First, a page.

Use Caution With Bee Pollen Supplements

By , July 5, 2010

Bee Pollen

Unfortunately, this post is the result of quite an interesting week — I had 3 anaphylactic reactions in 48 hours, due to some bee pollen I ate! Bee pollen is considered to be a super food because it contains high-quality protein (meaning it has all the essential amino acids plus quite a few more), plus it’s rich in minerals and Vitamins A, C, E, as well as most of the B vitamins including folic acid, and it contains over 5,000 enzymes and thousands of phytonutrients. Bee pollen also contains plant nectar and bee saliva. It’s been used as a health food supplement in China for hundreds of years. But if you have – or even suspect you have – an allergy to bee stings, honey, royal jelly, or any other bee products, I want to pass on a word of caution about bee pollen supplements. While bee products are obviously not the same as a bee sting, they are related enough to cause cross reactions (Allergy. 1992 Feb;47(1):41-9). Also, if you have a severe allergy to pollen, I would also steer clear of bee pollen (Annals of Allergy. 1981 Sep;47(3):154-6).

This article states that “Bee pollen may actually set off allergies in those who are particularly sensitive, especially those allergic to bee venom and ragweed.”

Now, I’ve had quite a few bee stings in my life, with no evidence of an allergy until my most recent sting 3 years ago: Immediately after being stung, I almost passed out, and then got quite sick for about 24 hours. That wasn’t a normal reaction for me, and a coworker suggested that I may have developed a bee sting allergy. I later learned that a bee sting allergy can develop at any time, and the more times you’ve been stung, the higher your chance of becoming allergic.

But back to the bee pollen. Having read how nourishing it is, I recently bought some from the health food store. The label recommended eating just a few grains at first, in case of an allergic reaction, but mentioned nothing about avoiding the product if you have allergies to bee venom, other bee products, or to pollen. Perhaps the label could have been more specific…perhaps it was daft of me not to make the bee-sting/bee-pollen connection in my head. In any case, I ate a few grains with no problem. The next day I ate more of the pollen – probably between 1 and 2 Tbsp, and was fine. But the next day, within about 10 minutes of eating between 1 and 2 Tbsp of pollen, my entire face began to swell up — especially around my mouth — and I developed a burning red rash that quickly spread from my face to my neck, back, arms, and legs. I got lightheaded and my heart was racing and pounding. This was certainly something I’d never experienced before. Hubby and I decided I needed to get the pollen out of my body, so I did a…uhh…”barf induction.” Yuk. The reaction subsided, though I definitely didn’t feel very well.

The next morning I still felt weak, shaky, unwell, and strangely ‘out of it.’ Right as we were about to walk out the door for a bike ride, I started feeling really sick and lightheaded, like I was going to throw up and pass out. The rash immediately returned, starting on my face and spreading to the rest of my body. Evidently, anaphylaxis can be biphasic, meaning it can occur again within 72 hours, without any further exposure to the allergen. And then again the next day, I had a third reaction with the same quickly-spreading red rash, sick feeling, pounding heart, and lightheadedness as before; however, that time my throat swelled up, which was really scary, and I ended up in the ER. It was not a fun night.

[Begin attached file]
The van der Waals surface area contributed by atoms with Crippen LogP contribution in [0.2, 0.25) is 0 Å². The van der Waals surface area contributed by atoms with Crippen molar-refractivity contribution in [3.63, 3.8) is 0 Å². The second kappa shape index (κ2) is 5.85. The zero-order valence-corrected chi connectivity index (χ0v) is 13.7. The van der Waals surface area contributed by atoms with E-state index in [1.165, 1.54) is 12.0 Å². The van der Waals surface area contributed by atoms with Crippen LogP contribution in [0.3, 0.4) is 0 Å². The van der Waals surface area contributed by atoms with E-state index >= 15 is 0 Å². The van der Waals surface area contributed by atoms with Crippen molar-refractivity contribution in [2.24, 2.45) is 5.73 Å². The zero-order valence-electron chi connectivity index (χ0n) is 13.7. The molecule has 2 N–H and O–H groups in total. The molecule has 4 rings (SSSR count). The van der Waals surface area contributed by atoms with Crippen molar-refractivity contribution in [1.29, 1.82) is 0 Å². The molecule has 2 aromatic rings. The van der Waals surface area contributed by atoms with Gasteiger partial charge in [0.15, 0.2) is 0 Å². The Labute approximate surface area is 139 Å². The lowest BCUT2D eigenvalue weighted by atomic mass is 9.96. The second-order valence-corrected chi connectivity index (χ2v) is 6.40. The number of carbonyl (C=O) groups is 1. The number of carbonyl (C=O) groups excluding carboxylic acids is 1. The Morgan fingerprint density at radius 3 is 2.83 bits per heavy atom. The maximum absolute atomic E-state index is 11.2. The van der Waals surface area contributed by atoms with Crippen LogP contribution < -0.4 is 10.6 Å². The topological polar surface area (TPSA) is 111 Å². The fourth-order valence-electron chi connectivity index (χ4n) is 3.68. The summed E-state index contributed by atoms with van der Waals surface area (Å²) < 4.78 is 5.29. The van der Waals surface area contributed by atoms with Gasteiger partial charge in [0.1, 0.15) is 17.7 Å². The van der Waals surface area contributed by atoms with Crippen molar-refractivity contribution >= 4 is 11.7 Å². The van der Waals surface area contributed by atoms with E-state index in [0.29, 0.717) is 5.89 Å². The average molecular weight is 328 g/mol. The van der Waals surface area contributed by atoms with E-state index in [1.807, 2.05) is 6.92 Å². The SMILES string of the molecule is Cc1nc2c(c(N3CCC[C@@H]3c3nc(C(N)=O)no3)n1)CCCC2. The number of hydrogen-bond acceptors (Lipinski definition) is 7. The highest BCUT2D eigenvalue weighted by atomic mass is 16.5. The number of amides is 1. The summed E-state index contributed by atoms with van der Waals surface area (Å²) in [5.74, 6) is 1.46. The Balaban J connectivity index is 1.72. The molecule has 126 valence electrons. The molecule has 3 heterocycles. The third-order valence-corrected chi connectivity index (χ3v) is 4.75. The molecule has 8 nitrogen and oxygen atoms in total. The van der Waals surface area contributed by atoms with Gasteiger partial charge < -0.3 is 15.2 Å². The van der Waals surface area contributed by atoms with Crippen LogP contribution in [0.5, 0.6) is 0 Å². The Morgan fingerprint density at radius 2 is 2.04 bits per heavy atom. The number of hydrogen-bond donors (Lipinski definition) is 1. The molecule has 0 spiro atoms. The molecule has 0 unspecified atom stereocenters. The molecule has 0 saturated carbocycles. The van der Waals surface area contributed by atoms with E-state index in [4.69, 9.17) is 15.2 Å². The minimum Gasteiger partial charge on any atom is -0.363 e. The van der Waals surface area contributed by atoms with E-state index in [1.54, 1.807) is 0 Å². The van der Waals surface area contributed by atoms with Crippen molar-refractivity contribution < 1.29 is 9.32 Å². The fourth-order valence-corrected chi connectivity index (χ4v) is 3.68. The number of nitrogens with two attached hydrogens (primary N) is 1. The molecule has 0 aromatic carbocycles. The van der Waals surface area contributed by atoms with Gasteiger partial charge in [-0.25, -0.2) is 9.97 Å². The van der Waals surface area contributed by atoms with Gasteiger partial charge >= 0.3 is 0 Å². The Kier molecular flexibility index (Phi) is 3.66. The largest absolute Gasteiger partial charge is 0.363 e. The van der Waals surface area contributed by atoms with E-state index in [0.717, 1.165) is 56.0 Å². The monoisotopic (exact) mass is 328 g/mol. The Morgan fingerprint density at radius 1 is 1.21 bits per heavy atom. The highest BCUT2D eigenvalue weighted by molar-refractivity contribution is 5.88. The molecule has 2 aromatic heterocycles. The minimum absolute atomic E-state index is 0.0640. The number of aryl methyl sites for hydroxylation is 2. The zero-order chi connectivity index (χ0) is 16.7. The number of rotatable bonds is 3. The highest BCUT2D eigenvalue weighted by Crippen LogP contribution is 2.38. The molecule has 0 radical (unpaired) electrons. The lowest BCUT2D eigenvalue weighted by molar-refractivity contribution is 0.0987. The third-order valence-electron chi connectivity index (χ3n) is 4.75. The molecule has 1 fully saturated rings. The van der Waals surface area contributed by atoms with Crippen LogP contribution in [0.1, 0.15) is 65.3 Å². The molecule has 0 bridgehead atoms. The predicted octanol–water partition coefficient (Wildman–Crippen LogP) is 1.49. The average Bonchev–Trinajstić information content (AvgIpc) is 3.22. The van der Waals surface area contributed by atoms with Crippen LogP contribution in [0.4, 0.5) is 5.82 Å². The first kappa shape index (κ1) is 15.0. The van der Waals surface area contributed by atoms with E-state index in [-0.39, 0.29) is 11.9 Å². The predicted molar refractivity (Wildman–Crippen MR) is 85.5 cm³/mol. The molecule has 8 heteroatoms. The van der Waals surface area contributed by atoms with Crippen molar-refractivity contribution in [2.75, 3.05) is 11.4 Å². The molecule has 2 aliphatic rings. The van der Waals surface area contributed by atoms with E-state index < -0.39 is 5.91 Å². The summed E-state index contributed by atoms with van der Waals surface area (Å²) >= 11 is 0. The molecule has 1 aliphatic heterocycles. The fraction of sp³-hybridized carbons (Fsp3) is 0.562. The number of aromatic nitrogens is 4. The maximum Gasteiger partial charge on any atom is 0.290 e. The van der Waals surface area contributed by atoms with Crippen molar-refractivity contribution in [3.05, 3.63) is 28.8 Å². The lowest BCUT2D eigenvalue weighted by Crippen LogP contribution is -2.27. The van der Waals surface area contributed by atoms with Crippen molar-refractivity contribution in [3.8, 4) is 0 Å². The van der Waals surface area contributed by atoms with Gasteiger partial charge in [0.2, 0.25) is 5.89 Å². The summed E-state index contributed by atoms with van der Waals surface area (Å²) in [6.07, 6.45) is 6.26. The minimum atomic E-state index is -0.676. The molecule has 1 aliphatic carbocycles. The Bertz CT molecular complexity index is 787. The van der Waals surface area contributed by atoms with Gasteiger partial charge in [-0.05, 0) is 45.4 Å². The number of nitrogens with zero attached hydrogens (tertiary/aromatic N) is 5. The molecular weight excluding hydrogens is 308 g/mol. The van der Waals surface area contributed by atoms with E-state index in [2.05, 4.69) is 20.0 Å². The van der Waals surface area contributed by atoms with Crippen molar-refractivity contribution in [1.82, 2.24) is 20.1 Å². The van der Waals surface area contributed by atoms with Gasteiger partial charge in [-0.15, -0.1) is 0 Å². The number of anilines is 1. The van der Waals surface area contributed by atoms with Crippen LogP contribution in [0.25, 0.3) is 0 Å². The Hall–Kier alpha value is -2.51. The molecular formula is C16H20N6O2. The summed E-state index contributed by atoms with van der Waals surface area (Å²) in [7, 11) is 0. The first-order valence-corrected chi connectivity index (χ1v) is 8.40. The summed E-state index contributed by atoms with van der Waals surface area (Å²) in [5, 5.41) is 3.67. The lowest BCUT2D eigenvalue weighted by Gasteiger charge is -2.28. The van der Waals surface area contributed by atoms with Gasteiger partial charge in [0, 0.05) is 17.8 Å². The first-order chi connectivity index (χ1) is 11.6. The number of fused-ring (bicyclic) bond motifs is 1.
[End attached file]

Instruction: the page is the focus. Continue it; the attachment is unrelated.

A few days later, I then accidentally confirmed my bee pollen allergy by eating granola bars that I had made with Really Raw brand of honey, which contains small amounts of bee pollen. Before my three anaphylactic reactions, I had eaten the granola bars with no problem. But ever since the anaphylaxis, I’m no longer able to eat even the minute amounts of pollen contained in my granola bars without having a reaction.

The doctor said it sounds like I’m allergic to bee stings in addition to the bee pollen, so I now carry an Epi-Pen, prednisone, and benadryl with me at all times.

And so the moral of my story is: Bee pollen has been used as a natural, nourishing super food for centuries. However, if you have an allergy to bee stings or are highly sensitive to pollens, do approach bee pollen with caution. If you do decide to take it, I would highly recommend starting out with just a few grains at first and then increasing your dosage slowly!

4 Responses to “Use Caution With Bee Pollen Supplements”

  1. kaisha says:

    oh my! i am so sorry you went through this! But better to find out this way than by getting a bee sting i guess.

  2. Sasha says:

    Wow, that’s some cautionary tale! Thanks for passing it along. Sorry you had to go through all that.
    I had always thought we were either allergic or we weren’t. Never imagined it could show up later.. really great heads up, especially given that I’m a bee keeper 😉

  3. anne says:

    I felt like throwing up after eating bee pollen. I have such bad allergy this year. . It’s the second time. I have not had a reaction to stings. I have bee hives on my property.

  4. Robyn says:

    When I consumed it, my heart raced like crazy. I’ve never been stung by a bee, so I’m not sure if I’m allergic to those or not.

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